• Amen at the end.

Let's build something from this:

\usepackage{xparse}
\NewDocumentEnvironment{prayer}{m m m}{%
  \lettrine[ante=\prelude{#1}]{#2}{#3}%
}{
  \unskip % removes excess space
  \qquad
  \textit{Amen.}\par
}

This is pretty great—now we can talk about prayers like

\begin{prayer}{The Thanksgiving}{T}{O}
  our prayers, ...
\end{prayer}

and have all of that work done for us.


Note that right now, we can't use that loversize trick Jon noted. We can put it an optional argument to allow that:

\usepackage{xparse}
\NewDocumentEnvironment{prayer}{O{} m m m}{%
  \lettrine[ante=\prelude{#2},#1]{#3}{#4}%
}{
  \unskip % removes excess space
  \qquad
  \textit{Amen.}\par
}

Now we can look nice, too!

\begin{prayer}[loverline=.15]{The Thanksgiving}{T}{O}
  our prayers, ...
\end{prayer}

What if we want to be able to also optionally define the width of the 'sidebar' (I don't know what else to call it, either…)? You couldn't define two optional arguments with \newcommand (or its friend, newenvironment), but xparse can do that:

\usepackage{xparse}
\NewDocumentEnvironment{prayer}{O{} m O{8em} m m}{%
  % note I've taken out \prelude now; it is no longer general enough.
  \lettrine[ante={\makebox[#3][c]{\itshape\scriptsize #2.}}, #1]{#4}{#5}%
}{
  \unskip
  \qquad
  \textit{Amen.}\par
}

In fact, xparse is extremely powerful: it can define some pretty crazy-convenient syntaxes very easily. (See texdoc xparse, particularly page 2.) Consider the complete example that I'm still toying with.

% xelatex bcp.tex
% pdfcrop bcp.pdf
% convert  -density 600 bcp-crop.pdf bcp.png
\documentclass{article}
\usepackage{lettrine}
\usepackage{fontspec}
\defaultfontfeatures{Ligatures={Historical}}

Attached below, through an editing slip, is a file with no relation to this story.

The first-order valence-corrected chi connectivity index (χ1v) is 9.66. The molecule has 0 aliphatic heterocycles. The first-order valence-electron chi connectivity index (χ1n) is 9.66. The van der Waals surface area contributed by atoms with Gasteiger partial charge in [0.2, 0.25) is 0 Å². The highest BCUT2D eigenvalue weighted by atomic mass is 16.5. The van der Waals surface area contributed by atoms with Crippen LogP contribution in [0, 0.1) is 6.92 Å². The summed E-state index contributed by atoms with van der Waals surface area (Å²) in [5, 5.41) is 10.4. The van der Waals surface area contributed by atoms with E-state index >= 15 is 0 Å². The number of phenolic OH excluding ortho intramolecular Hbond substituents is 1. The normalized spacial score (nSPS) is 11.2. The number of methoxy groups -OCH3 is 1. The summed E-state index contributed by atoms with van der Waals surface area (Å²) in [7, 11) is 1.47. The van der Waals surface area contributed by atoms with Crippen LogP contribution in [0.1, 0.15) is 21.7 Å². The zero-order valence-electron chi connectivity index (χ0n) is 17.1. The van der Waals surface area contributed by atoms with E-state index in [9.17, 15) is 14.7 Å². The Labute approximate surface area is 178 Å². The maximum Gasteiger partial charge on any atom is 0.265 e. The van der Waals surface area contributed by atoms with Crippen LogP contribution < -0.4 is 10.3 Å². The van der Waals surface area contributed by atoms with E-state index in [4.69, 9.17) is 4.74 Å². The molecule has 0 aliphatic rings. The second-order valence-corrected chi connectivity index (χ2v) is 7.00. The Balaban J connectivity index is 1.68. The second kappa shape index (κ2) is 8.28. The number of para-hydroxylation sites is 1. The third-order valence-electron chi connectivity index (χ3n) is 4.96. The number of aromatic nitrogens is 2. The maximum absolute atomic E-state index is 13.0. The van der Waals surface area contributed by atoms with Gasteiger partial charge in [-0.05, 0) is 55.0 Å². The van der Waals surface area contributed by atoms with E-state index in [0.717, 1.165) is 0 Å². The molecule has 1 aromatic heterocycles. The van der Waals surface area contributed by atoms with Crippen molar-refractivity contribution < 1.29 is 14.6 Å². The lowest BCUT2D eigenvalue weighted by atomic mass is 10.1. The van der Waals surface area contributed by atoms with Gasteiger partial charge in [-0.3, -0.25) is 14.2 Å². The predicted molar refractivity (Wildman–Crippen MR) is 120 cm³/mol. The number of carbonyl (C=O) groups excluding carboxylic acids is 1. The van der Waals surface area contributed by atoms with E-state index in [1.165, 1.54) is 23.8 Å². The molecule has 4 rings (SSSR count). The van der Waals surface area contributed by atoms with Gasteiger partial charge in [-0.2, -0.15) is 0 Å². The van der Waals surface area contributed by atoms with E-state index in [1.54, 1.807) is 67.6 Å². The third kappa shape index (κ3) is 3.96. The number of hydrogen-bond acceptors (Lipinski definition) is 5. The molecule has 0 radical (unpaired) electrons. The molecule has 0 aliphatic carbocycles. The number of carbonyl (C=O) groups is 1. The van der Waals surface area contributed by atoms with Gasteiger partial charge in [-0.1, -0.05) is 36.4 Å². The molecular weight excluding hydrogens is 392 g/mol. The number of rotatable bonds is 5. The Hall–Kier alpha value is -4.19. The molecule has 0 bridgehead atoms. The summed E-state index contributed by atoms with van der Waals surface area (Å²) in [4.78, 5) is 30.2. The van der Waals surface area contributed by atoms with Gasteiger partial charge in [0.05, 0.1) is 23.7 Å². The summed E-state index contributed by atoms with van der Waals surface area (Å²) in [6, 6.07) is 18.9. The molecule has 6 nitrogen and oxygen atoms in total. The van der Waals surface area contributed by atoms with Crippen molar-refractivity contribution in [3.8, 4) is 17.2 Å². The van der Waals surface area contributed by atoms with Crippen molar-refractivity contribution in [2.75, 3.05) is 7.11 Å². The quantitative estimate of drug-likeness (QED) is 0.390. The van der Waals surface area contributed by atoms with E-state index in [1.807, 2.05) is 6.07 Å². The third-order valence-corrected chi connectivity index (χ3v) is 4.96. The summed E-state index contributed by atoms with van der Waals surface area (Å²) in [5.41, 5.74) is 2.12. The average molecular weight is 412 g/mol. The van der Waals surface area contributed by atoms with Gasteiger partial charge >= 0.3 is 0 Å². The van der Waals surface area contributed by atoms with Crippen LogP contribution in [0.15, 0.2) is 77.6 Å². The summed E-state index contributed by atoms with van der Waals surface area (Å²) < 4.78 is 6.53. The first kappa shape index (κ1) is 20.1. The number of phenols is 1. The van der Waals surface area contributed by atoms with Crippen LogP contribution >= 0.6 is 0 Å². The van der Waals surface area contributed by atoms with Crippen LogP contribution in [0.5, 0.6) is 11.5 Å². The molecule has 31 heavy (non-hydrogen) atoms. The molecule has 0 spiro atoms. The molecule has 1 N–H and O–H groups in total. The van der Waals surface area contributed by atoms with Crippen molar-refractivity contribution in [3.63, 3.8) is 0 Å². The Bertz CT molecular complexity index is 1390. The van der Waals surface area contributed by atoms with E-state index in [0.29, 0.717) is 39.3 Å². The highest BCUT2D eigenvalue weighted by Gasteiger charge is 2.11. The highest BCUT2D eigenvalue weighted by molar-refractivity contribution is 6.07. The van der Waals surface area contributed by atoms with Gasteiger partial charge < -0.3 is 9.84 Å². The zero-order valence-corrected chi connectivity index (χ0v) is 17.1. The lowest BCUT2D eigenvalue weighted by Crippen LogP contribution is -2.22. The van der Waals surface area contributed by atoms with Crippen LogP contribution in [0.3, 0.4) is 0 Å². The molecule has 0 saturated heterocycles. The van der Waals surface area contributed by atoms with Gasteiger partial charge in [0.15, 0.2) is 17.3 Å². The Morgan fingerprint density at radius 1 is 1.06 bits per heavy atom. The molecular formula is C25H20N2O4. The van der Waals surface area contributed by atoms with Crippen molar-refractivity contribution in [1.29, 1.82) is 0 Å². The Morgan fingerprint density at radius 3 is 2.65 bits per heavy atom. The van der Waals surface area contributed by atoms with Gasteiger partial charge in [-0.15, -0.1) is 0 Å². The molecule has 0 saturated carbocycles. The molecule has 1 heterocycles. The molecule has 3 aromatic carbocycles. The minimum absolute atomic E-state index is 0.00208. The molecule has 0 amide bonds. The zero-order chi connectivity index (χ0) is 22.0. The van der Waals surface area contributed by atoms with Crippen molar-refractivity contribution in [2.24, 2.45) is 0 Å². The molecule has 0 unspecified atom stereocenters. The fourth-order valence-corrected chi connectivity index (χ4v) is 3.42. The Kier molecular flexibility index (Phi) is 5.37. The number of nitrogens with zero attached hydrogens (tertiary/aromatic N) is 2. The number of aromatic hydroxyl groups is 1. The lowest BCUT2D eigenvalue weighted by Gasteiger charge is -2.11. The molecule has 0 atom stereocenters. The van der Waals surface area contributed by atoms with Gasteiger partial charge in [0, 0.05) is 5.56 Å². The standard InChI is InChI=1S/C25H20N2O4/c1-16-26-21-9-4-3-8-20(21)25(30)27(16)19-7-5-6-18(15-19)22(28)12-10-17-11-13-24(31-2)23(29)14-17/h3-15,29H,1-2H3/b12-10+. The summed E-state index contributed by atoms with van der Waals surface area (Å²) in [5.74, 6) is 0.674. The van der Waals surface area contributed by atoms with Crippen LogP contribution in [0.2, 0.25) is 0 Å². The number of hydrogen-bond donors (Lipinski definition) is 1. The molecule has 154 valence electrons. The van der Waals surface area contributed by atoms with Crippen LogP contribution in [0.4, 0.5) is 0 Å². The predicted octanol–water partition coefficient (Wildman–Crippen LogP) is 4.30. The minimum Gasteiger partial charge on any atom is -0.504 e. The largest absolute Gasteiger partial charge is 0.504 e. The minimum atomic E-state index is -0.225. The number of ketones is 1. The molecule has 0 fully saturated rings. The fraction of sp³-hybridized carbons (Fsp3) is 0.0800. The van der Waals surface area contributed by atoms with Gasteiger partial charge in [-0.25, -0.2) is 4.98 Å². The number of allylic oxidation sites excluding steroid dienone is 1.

\setmainfont[Ligatures={Common,Rare}]{Hoefler Text}
% Unfortunately, I do not own Caslon Pro

\usepackage{xparse}

% Starts an environment like this:
%
%   \begin{prayer}[extra options for lettrine]%
%                 {'sidebar' text}%
%                 [width of sidebar]
%     Dropped text \endl no longer dropped
%   \end{prayer}
%
%   Will automatically drop the first letter encountered and continue
%   the \lettrine until an \endl is encountered.
\NewDocumentEnvironment{prayer}{O{} m O{8em} m u{\endl}}{%
  \lettrine[ante={\raisebox{.5ex}
                 {\makebox[#3][c]{\itshape\scriptsize #2.}}},
            #1]%
           {#4}{#5}%
}{
  \unskip
  \qquad
  \textit{Amen.}\par
}
\pagestyle{empty}
\begin{document}
\begin{prayer}[loversize=.15]{The Thankſgiving}
  TO \endl our prayers, O Lord, we join our unfeigned thanks for all thy mercies;
  for our being, our reaſon, and all other endowments and faculties of
  ſoul and body; for our health, friends, food, and raiment, and all
  the other comforts and conveniences of life.  Above all we adore thy
  mercy in ſending thy only Son into the world to redeem us from ſin
  and eternal death, and in giving us the knowledge and ſenſe of our
  duty towards thee.  We bleſs thee for thy patience with us,
  notwithſtanding our many and great provocations; for all the
  directions, aſſiſtances, and comforts of thy Holy Spirit; for thy
  continual care and watchful providence over us through the whole
  courſe of our lives; and particularly for the mercies and benefits
  of the paſt day: Beſecching thee to continue theſe thy bleſſings to
  us; and to give is grace to ſhow our thankfulneſs in a ſincere